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World War I law is hurting Puerto Rico
Phil Kerpen

Puerto Rico is rebuilding its electrical grid, which was severely damaged by Hurricane Maria. This process includes converting antiquated oil-burning power plants to natural gas, which will result in enormous savings in fuel costs and significant environmental benefits.  

With American energy production booming thanks to President Trump’s American energy dominance agenda, Puerto Rico should soon be in a position to use American natural gas - but that win-win outcome will require the president to grant Puerto Rico’s request for a waiver from a World War I era law called the Jones Act.

The Jones Act requires movement of goods by water between points in the United States only by means of vessels that are U.S.-built, U.S.-owned and U.S.-crewed.  There are no such vessels capable of transporting LNG in bulk from U.S. sources to Puerto Rico. So, without a waiver, Puerto Rico will have to buy the natural gas to run its power plants from more expensive foreign sources, reducing the economic benefits for ratepayers and enriching foreign rather than American producers. It makes no sense.

Liquefied natural gas (LNG) exports from the United States are booming, and, in 2017, after 60 years of being a net importer of natural gas, we became a net exporter. Ships are leaving American ports loaded with LNG for countries all over the planet, but they cannot deliver to Puerto Rico, specifically because it is part of the United States. The 1920 Jones Act restricts the transportation of cargo between two American ports to ships that are U.S.-built, U.S.-crewed, U.S.-owned, and U.S. flagged. However, as the government of Puerto Rico noted in its waiver request: “of the 478 LNG carriers that currently exist in the world, none are Jones Act eligible.” Thus, without a waiver, Puerto Rico simply cannot transport American LNG to Puerto Rico.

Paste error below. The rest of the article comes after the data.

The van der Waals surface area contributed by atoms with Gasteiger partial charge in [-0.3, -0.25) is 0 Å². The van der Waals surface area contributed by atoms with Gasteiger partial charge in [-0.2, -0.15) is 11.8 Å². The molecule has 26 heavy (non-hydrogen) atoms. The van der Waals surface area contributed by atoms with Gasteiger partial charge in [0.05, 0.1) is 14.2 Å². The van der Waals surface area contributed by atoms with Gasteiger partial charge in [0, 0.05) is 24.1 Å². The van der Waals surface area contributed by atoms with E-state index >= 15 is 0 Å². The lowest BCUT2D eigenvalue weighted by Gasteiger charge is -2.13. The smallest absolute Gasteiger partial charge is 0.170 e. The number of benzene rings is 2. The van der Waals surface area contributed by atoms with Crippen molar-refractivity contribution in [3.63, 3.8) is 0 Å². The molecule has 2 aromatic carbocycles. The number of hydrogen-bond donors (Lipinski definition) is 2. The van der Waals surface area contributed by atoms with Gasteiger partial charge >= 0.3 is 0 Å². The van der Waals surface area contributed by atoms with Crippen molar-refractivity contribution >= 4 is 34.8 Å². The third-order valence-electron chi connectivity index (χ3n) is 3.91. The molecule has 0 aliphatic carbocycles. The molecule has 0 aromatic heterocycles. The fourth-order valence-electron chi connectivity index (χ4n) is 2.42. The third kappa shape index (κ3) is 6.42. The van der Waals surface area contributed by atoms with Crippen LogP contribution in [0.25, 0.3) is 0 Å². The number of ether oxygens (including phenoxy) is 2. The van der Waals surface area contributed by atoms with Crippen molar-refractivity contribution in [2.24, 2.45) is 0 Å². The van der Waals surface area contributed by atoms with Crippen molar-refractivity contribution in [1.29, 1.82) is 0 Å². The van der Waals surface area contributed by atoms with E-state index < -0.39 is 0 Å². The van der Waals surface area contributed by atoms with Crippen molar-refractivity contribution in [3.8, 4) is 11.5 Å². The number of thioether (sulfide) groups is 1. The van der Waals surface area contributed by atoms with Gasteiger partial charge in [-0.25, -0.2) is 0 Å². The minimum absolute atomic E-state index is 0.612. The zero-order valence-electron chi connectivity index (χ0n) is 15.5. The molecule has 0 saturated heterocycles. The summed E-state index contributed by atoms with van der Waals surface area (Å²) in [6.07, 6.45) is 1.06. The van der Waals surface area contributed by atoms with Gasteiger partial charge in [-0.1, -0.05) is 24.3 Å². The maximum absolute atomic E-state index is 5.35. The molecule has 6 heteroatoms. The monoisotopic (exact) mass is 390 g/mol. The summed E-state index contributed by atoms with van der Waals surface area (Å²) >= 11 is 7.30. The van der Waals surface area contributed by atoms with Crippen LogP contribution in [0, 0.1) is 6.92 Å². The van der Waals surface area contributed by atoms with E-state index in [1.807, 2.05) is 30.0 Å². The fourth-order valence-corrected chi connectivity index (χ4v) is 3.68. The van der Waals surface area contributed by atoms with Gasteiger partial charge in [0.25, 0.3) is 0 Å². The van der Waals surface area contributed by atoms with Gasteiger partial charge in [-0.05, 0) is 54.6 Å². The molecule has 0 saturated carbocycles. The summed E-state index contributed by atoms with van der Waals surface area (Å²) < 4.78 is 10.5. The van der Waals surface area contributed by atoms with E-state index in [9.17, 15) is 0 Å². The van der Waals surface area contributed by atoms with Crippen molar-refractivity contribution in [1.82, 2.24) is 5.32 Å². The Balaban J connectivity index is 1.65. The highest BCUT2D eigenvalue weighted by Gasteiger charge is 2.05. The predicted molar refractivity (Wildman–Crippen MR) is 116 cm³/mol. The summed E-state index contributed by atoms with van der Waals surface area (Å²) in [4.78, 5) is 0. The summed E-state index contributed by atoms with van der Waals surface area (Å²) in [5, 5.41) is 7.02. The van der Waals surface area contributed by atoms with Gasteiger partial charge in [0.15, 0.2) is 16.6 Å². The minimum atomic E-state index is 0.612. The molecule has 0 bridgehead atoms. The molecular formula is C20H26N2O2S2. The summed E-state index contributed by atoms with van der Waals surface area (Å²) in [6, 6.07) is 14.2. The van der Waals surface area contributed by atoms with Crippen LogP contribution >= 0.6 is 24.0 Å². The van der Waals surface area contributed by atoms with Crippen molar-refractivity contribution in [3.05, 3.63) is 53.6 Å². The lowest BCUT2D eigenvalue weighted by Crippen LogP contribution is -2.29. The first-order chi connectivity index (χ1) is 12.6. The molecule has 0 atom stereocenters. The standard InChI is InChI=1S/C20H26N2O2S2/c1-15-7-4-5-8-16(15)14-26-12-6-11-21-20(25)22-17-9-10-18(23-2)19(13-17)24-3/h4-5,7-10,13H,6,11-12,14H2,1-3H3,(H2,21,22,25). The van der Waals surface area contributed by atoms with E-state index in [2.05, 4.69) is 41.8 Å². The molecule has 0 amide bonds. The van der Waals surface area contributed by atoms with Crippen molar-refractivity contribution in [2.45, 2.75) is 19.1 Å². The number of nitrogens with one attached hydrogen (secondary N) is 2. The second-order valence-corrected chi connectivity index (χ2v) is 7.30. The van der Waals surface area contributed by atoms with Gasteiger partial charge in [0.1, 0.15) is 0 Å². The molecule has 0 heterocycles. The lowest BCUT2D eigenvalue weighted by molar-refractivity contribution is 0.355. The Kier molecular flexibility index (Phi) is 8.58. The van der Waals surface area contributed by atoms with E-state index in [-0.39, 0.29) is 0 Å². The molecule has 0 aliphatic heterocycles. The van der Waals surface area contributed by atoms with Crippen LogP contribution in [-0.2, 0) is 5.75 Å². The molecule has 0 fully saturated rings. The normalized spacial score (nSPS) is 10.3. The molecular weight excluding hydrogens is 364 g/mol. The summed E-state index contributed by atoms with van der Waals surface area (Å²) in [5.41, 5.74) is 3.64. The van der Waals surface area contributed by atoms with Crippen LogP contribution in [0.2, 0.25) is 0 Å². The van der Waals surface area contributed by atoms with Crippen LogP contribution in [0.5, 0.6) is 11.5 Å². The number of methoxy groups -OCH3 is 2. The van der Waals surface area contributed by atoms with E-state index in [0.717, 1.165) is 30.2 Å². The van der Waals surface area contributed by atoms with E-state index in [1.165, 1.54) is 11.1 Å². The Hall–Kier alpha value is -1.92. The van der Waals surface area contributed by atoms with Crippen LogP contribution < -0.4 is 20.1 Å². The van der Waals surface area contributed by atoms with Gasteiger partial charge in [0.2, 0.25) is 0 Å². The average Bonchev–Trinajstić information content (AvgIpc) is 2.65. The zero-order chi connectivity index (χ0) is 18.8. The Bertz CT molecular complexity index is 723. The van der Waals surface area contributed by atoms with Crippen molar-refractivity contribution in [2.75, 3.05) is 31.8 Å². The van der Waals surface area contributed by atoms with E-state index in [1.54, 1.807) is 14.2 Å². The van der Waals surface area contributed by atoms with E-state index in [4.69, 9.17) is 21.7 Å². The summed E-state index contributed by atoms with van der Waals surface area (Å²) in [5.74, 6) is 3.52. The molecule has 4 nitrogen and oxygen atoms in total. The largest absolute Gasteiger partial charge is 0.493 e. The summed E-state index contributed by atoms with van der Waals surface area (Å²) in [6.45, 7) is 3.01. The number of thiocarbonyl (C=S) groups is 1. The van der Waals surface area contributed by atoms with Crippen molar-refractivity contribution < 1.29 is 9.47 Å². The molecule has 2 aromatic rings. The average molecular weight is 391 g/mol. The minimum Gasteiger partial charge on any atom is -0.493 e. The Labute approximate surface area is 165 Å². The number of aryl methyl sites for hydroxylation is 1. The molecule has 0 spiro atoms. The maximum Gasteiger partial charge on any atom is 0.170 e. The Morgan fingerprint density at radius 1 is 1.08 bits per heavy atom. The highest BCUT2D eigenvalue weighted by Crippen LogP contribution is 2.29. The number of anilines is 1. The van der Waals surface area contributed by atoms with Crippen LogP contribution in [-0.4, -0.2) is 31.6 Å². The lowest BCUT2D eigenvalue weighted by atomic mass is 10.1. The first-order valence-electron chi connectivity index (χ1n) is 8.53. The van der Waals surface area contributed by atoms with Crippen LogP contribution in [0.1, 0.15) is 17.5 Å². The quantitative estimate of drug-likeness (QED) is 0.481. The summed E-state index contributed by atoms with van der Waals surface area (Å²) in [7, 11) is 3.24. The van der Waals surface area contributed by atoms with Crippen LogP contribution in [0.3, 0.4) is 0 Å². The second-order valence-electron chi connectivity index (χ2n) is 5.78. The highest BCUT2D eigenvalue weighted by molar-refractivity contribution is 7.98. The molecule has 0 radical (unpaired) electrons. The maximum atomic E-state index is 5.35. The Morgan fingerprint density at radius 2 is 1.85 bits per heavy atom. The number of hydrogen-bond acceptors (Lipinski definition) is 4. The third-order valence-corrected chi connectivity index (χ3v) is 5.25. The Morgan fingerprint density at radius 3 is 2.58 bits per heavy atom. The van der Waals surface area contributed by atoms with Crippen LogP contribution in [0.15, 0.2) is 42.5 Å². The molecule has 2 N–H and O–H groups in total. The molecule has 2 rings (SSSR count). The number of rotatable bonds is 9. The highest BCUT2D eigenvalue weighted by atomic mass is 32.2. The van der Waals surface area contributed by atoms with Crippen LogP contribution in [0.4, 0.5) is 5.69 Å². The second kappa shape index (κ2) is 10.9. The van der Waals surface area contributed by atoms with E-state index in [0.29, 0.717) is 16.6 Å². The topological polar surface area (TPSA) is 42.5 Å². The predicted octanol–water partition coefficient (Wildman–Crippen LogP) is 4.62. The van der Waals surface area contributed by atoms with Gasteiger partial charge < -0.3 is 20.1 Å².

It is unlikely that an American company will build a Jones Act eligible LNG carrier. As Cato Institute analyst Colin Grabow has noted, the economics simply are not there because building an LNG carrier in a U.S. shipyard would cost triple what it costs to build in other jurisdictions, such as South Korea. The Government Accountability Office found that, because no LNG carrier has been built in the U.S. since 1980, a U.S. shipyard undertaking such a project would have to bring in foreign labor, specifically “250 to 300 skilled Korean workers for the duration of the build time to ensure the work is done correctly.”

In the absence of a waiver, natural gas exports to foreign markets will keep booming, but Puerto Rico, an American territory, will be left out and forced to buy more expensive LNG from Trinidad and Tobago and possibly Russia. Puerto Rico would have to pay around $100 million per year more for the privilege of purchasing foreign natural gas.

The opposition to granting this limited waiver to the Jones Act is being advanced by members of Congress who represent shipbuilding interests.  Shipbuilders have long feared that any crack in the Jones Act will lead to its eventual repeal and force them to compete directly with lower-cost foreign competitors. Such an argument rings hollow given that there are no American shipbuilders constructing oceangoing LNG carriers, nor have any expressed any intent to do so.  

Moreover, the limited waiver Puerto Rico has requested would expire immediately should adequate Jones Act-eligible oceangoing LNG carrier capacity come on line.

President Trump’s American energy dominance agenda is succeeding beyond even what he promised on the campaign trail, with American becoming a powerhouse exporter of oil and natural gas. Puerto Rico does not deserve to be left out and forced to buy foreign LNG. President Trump should therefore approve a limited waiver of the Jones Act and let Puerto Rico enjoy the benefits of clean, abundant, affordable American energy.

Mr. Kerpen is the president of American Commitment and the author of “Democracy Denied.” Kerpen can be reached at